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Is there a significance or an important interpretation of the fact that the plots in the Fermi-Dirac distribtion graph, all intersect at the point with coordinates ($\epsilon_F$,$\frac {1}{2}$)?

https://www.researchgate.net/profile/Pradip-Basnet-2/publication/280311898/figure/fig2/AS:614251689418778@1523460423753/Fermi-Dirac-distribution-function-at-different-temperatures-T3-T2T1-and-T0-0-K-At.png

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2 Answers 2

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The curve shown in the image quoted in OP correspond to different values of temperature, but the same value of the Fermi level. It is a simple mathematical fact that the Fermi function $$ f_{\epsilon_F}(\epsilon)=\frac{1}{\exp\left(\frac{\epsilon-\epsilon_F}{k_BT}\right)+1} $$ takes value $1/2$ when $\epsilon=\epsilon_F$. What changes with temperature is the spread of the function about the Fermi level, which characterizes how many electrons from below the Fermi level have been excited to above the Fermi level.

enter image description here

See also this answer regarding the difference between Fermi energy and Fermi level.

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  • $\begingroup$ Is it possible to showcase the spread change as temeperature changes just by considering the FD distribution only? An increase in temperature means that the exponential for fixed energy value decreases in value. This decrease is the consequence why below the fermi level, different plots at the same energy value have lower occupation value as we increase the temperature, and the opposite above the fermi level ? $\endgroup$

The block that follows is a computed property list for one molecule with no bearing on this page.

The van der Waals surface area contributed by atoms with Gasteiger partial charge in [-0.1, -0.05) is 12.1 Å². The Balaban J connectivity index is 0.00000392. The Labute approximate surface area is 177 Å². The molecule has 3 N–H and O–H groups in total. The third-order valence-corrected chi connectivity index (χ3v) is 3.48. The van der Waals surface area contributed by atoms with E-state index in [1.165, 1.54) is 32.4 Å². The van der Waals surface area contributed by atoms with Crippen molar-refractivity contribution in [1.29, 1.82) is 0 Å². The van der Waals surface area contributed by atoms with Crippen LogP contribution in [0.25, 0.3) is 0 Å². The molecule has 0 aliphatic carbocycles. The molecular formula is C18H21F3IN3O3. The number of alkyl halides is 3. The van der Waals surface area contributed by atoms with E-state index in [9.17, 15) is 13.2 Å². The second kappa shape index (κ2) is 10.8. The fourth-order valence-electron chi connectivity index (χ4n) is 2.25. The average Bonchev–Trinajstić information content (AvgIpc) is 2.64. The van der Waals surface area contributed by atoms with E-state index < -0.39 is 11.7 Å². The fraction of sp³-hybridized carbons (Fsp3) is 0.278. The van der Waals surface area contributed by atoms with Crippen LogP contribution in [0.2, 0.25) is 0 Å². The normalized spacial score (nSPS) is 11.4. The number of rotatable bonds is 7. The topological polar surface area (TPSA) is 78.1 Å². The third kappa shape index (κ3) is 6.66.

– imbAF
    Commented Mar 27, 2023 at 9:59
  • $\begingroup$ @imbAF For non-interacting particles. You may find this thread (and my answer in it) helpful: Are Distribution functions really the probability or the number of particles? $\endgroup$
    – Roger V.
    Commented Mar 27, 2023 at 10:02
  • $\begingroup$ But the formula I have for the distribution is: $\overline n_i=\frac{1}{e^{\beta(\epsilon_i-\mu)}+1}$. But $\mu$ is dependent on Temperature. In your formula, you are making the assumption that $\mu=\epsilon_F$ why? $\endgroup$
    – imbAF
    Commented Mar 27, 2023 at 21:11
  • $\begingroup$ $\mu\rightarrow\epsilon_F$ is just a change of notation - Fermi level and chemical potential are the same thing (but perhaps you are right, that using $\mu$ would avoid a confusion with Fermi energy.) Your question does not say anything about temperature dependence - in fact, if $\mu$ were a function of temperature, the curves of course would not cross at the same point... but what is more important here is that we are working in the grand canonical ensemble where $\mu$ is among the independent variables (while the number of particles $N$ is a function of temperature.) $\endgroup$
    – Roger V.
    Commented Mar 28, 2023 at 8:10
  • $\begingroup$ In our class we said that $\mu(T=0,V,N)=\epsilon_F$. Meaning that the value that the chemical potential has at absolute zero, is taken as the fermi energy, which is the highest energy level at T=0. But I see we keep the $\mu$ constant $\endgroup$
    – imbAF
    Commented Mar 28, 2023 at 8:28
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To quote Wikipedia: "In band structure theory, used in solid state physics to analyze the energy levels in a solid, the Fermi level can be considered to be a hypothetical energy level of an electron, such that at thermodynamic equilibrium this energy level would have a 50% probability of being occupied at any given time."

States with low energy are always the most likely to be occupied, and states with higher energy are less likely to be occupied. The Fermi energy is the "balancing point" with 50% expected occupation.

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